The Verrazano Bridge opened in 1964 as an engineering marvel, holding the record of world’s longest suspension bridge for nearly two decades. However, in 1986 concerns about pollution from idling vehicles at Staten Island tollbooths brought bridge controversy to the congressional level and resulted in a one-way, west-bound-only toll. The Cobble Hill Association strongly believes the single direction toll negatively impacts NYC both in lost toll revenues and increased congestion on the Brooklyn Queens Expressway, and actively supports any plans to re-instate two-way toll collection on the Verrazano Bridge.
Calls to change the tolling strategy have come from countless politicians and civic groups in many neighborhoods. The one-way tolls encourage vehicles, especially trucks from New Jersey, “to drive into Staten Island, cross east on the Verrazano for free, drive up the BQE or Brooklyn local roads to the free Manhattan Bridge, then cross Lower Manhattan and head back to New Jersey for free through the Port Authority’ s tunnels, which impose no tolls heading westbound.” 1 While some trips are unquestionably necessary, this free route allows excessive congestion to already overburdened roadways, additional damage to our streets, and puts more and more pedestrians and cyclists throughout the city in harm’ s way.
the Downtown Brooklyn Project to repair/replace the triple cantilever section of the Brooklyn Queens Expressway, is in its nascent stages but holds a large percentage of traffic coming from the Verrazano Bridge. As active participants in project’s Stakeholder Advisory Committee, officers Roy Sloane and Dave ‘Paco’ Abraham have suggested re-instating the two-way toll is a logical solution to include in the traffic demand management strategies; very simply, it would discourage free through trips on the BQE portion slated for construction.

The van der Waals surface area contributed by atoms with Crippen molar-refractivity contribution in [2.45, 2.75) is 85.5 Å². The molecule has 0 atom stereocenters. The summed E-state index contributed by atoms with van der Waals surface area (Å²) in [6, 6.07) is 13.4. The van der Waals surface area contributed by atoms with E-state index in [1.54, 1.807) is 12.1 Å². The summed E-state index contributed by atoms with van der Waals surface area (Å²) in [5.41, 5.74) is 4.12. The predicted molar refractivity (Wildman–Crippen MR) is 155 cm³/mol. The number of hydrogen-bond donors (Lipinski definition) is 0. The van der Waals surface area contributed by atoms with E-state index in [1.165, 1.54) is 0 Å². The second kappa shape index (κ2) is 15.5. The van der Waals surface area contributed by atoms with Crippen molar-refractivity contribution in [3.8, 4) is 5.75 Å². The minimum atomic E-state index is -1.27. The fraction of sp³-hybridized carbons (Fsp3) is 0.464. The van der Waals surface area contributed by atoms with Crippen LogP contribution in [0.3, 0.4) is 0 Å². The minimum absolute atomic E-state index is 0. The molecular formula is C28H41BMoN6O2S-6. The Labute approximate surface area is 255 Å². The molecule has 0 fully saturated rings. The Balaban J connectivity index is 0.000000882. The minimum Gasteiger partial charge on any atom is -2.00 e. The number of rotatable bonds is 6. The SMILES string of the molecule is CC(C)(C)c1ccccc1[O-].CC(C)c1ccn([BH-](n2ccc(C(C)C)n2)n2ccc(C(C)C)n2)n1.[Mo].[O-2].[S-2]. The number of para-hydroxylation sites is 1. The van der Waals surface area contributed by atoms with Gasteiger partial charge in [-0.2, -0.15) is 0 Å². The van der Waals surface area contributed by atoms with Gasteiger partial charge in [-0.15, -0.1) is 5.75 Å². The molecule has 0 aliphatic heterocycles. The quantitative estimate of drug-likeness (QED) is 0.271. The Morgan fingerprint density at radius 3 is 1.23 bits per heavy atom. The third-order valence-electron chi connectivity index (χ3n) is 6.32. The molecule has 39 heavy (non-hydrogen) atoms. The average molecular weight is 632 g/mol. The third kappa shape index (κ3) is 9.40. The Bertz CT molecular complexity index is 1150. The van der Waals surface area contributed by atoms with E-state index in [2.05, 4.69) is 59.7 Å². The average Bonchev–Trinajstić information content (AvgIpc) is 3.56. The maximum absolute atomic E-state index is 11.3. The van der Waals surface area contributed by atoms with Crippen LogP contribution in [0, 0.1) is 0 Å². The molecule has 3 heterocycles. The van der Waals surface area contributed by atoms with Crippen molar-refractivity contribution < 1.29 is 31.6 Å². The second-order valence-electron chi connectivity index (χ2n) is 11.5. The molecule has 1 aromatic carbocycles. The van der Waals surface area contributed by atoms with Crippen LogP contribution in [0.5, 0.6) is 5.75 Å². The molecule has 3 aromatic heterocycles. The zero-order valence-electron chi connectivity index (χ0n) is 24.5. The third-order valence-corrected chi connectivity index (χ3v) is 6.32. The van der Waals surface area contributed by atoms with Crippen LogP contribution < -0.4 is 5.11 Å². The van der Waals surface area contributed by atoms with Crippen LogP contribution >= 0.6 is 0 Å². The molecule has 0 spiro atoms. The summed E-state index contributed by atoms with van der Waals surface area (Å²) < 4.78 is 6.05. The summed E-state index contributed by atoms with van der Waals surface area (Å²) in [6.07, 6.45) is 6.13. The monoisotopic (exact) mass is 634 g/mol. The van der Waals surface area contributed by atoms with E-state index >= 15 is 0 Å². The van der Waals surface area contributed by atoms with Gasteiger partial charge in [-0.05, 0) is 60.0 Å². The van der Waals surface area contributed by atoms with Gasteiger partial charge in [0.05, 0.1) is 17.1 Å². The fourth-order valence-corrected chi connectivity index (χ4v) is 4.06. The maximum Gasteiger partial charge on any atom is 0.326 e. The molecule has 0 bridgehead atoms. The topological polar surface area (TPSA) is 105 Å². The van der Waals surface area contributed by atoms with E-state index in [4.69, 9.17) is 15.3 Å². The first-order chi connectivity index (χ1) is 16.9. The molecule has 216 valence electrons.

Additionally, technological advancements now allow for high-speed toll collections, such that re-instating the two-way toll would not cause any pollution from engine idling. Certain exits of the New Jersey Turnpike, Garden State Parkway, and other highways on the East Coast allow payment without drivers reducing speeds in the slightest. The MTA, owner of the Verrazano Bridge, has been studying such systems and in 2011 will begin a two-phase makeover of its Henry Hudson Bridge. In 2011, tollgate arms will be removed, and more cash lanes will convert to EZ lanes. Then in 2012, all gates will be removed and overhead camera equipment will allow for high-speed fare collections.
President Obama has called for a re-authorization of the year-overdue Federal Transportation Bill, and NY congressman Jerold Nadler is taking the opportunity to address the Verrazano issue. As the one-way toll had been enacted from language worked into the bill two decades ago, Nadler is now working with the Transportation Committee to find solutions.
The Cobble Hill Association supports Congressman Nadler’ s efforts 100%. Our neighborhood will benefit from cleaner air and less congestion, as will all the sections of the city plagued by traffic induced by the free passage to Manhattan. Once that blunder in bridge tolling is corrected, we hope to see fresh eyes look at the Lifeway concept that would add a much-needed pedestrian/bicycle crossing on the Verrazano, finally uniting more than just the drivers of Brooklyn and Staten Island.
For more info on the Verrazano and the well-acknowledged need for re-instating the two-
way toll system, please read the following.
Civic Organizations urging to re-instate the two-way toll include
- Cobble Hill Association
- Boerum Hill Traffic Task Force
Politicians who once have, or still are, urging to re-instate the two-way toll include
- Congressman Jerry Nadler
- Senator Chuck Schumer* (has possibly backed away from the support he gave when in Congress)
- Assemblywoman Joan Millman
- City Councilman (33rd district) Steven Levin
- Former Governor Mario Cuomo
- Former DOT Commisioner Sam Schwartz